Sunday 24 September 2023

Weather front brings in the Yanks

A weather system that travelled down the east coast of America and across the Atlantic has produced a truly memorable fall of American vagrant birds to our shores.

The fall started with an American Yellow Warbler on Foula in Shetland between 5th and 11th September 
This will be the 7th record for Britain with the last previous being 2017 at Portland a bird I should have twitched but due to work I wasn't able to.

Next came a Tennessee Warbler on St Kilda between 15th and 18th September followed by another on Barra on 21st September still there on 23rd but not reported as I type this on 24th.
There are six previous records so these will be 7 and 8 when accepted. 

Then came the arrival of anticipated American Cliff Swallows with the first to arrive being found in Kent on 19th September which I twitched on 20th, it wasn't seen after this. Another was found on Scilly on 20th and another in Glamorgan on 22nd. There have been only 13 previous records in the UK one of which I saw in 2016 at Minsmere so the Kent bird is my second in Britain.

An Alder Flycatcher was found on Skokholm on 20th September and is still present as I type here on 24th. It has been twitched by a few but access to the island is restricted and of course I have the no island rule to help me deal with these troublesome twitches. There have only been two previous records for Alder Flycatcher 2008 in Cornwall and 2010 in Norfolk.

Also found on 20th September was Britains third and first mainland record of Magnolia Warbler.
This bird remained long enough for me to twitch it and is still there as I type on 24th. The previous two records were Scilly in 1982 and Fair Isle in 2012.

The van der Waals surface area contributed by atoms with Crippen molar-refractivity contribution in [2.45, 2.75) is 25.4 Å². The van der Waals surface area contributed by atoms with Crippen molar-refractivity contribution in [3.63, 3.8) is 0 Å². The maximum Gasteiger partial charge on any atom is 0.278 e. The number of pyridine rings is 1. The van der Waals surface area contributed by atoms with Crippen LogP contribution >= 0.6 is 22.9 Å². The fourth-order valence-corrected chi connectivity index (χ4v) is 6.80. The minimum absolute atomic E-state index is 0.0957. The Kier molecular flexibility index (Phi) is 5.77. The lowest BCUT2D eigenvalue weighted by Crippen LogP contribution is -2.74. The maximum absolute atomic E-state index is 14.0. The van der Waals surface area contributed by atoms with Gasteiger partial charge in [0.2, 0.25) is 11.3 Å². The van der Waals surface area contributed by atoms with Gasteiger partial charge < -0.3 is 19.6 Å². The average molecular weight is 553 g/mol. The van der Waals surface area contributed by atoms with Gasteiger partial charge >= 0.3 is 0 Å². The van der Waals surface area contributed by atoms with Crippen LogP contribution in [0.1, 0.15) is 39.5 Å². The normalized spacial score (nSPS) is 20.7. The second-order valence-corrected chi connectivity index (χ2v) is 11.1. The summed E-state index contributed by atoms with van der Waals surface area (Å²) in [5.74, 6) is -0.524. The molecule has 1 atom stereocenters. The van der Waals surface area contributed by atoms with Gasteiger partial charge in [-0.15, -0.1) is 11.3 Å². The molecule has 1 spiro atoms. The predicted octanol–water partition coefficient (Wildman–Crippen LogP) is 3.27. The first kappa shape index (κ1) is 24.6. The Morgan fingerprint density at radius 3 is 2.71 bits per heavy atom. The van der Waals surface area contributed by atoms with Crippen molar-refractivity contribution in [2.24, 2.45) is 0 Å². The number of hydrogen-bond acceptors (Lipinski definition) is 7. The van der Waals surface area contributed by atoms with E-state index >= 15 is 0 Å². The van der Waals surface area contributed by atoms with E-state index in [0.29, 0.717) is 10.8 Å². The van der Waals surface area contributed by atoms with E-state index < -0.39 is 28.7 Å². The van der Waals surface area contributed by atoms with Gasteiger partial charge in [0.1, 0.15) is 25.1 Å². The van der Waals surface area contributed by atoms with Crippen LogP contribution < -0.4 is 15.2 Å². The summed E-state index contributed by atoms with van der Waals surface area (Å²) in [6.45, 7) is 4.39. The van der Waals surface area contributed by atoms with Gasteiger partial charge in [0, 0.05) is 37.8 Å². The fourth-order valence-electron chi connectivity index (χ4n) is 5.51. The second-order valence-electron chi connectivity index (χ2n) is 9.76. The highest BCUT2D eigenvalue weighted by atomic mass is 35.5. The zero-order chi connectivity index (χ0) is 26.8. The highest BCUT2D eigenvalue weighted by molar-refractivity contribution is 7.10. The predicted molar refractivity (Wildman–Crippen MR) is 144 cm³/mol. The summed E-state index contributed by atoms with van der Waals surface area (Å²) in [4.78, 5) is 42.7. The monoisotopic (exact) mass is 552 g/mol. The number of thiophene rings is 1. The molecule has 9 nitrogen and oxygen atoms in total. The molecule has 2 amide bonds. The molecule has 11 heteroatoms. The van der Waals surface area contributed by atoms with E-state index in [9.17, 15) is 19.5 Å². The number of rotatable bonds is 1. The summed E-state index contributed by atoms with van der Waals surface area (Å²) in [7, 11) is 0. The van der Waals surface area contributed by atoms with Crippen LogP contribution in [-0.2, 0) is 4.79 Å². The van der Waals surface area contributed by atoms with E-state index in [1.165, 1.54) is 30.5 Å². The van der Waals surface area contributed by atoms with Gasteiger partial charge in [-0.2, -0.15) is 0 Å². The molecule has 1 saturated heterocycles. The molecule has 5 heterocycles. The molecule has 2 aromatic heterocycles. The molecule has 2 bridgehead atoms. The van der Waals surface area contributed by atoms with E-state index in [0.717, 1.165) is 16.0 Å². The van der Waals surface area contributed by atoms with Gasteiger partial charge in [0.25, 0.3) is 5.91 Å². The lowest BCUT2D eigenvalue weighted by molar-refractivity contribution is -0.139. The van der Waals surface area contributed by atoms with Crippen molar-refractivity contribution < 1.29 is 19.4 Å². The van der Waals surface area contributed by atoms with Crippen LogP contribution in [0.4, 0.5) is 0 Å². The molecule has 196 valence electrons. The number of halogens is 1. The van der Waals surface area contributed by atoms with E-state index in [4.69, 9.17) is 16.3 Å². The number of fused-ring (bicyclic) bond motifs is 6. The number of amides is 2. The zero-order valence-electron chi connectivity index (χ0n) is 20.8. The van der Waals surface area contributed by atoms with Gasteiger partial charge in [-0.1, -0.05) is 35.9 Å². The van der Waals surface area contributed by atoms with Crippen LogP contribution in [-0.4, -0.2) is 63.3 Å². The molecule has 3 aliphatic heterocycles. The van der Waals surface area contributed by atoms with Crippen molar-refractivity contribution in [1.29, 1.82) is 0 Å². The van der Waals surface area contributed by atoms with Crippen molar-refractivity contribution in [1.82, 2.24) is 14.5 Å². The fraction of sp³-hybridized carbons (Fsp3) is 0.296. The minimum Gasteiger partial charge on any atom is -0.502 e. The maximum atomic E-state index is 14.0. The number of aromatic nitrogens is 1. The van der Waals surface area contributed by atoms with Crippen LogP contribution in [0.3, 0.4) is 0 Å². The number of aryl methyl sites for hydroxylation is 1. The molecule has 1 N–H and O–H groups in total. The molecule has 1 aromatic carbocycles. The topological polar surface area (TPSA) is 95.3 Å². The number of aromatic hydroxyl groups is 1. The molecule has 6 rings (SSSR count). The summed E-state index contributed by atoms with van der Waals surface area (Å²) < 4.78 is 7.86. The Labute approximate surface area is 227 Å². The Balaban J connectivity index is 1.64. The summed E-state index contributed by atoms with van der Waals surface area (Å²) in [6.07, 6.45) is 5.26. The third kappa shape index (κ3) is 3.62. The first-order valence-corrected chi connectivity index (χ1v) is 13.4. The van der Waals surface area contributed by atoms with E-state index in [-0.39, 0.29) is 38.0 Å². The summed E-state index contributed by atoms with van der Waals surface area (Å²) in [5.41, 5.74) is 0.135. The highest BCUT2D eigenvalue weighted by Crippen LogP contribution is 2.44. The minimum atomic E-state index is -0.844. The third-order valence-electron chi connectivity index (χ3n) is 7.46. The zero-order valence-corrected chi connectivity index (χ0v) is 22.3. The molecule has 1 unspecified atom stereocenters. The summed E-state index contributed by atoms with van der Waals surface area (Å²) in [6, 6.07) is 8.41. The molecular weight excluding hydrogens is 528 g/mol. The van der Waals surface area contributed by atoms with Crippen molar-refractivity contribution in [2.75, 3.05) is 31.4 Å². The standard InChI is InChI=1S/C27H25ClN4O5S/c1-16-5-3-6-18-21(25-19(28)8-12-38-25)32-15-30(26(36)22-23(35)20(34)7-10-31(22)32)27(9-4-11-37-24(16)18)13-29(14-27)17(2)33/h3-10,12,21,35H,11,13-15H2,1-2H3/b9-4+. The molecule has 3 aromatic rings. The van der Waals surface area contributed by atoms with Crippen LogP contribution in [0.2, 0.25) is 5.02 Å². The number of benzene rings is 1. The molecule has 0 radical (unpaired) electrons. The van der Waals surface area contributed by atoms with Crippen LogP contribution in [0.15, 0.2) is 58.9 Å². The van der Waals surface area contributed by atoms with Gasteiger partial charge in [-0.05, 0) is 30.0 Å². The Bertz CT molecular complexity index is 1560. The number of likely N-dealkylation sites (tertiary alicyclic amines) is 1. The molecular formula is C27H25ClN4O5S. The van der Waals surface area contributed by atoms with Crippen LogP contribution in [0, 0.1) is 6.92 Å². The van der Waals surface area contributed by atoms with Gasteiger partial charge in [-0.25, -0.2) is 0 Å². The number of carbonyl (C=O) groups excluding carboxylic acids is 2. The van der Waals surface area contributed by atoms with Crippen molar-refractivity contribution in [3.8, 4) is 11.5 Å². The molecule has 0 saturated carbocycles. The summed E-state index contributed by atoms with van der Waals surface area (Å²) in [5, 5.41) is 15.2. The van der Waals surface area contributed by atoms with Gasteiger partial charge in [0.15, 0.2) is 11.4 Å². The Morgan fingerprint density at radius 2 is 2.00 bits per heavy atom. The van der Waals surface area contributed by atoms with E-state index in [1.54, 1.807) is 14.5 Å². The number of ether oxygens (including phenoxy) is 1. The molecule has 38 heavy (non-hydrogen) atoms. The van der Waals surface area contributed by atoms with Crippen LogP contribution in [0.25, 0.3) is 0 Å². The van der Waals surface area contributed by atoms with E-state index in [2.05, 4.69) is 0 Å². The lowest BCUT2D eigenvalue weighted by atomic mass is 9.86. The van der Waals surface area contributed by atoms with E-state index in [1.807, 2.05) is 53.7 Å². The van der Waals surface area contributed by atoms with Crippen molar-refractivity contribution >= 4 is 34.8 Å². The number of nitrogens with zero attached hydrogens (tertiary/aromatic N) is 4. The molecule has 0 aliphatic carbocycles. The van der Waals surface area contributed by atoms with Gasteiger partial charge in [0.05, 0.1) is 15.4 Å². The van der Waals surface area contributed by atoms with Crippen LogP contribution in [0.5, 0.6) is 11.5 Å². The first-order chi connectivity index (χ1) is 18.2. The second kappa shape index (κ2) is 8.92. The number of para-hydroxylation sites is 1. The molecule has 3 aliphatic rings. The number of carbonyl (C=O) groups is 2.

They kept arriving and on 21st a Bobolink was found on Skokholm (33 previous records for Britain) then a Black and White Warbler was trapped and ringed on Bardsey Island followed by a different bird being trapped on 25th. These represent Britains 18th and 19th Record.

On 21st September the finding of a Bay-breasted Warbler on Ramsey Island sent the big listers into meltdown. This was a bird that had one previous accepted record which was not twitchable and remained a target for the must haves. The island has a strict allowance of visitors and is dependent on weather for boat crossings so nobody could get access to the bird until 23rd. 120 people on three boats would be allowed access and so the challenge of gaining access began. Again my no island rule took the pressure of me on this rarity.

A Northern Parula was seen on Scilly on 23rd. This will be the 16th record for Britain when accepted.
An Oven Bird was also found on Rum on 23rd with only six previous records this will be the 7th.

The same day saw a Empidonax Sp. found in Gwynedd which has not yet been ID'd beyond that. Then a Philadelphia Vireo was found on Barra in the Outer Hebrides. This is a bird that has only previously graced our shores once before with a record of one on Scilly in 1987 but access to Barra is difficult so twitching this bird even for the top listers may be beyond the challenge and as I type it's reported as "no further sign".

The best of the bunch was the Canada Warbler found on MOD land on St.Govan's head Pembrokeshire. It was found by the same guy that found the Magnolia Warbler and is a first for Britain.
I managed to twitch this bird. As I type on the 24th it's being reported as "no further sign"

Magnolia Warbler

So I connected with three of the eleven Yanks this week, I know some that connected with five but what a week for all British birders to enjoy. Now lets see what Autumn brings!

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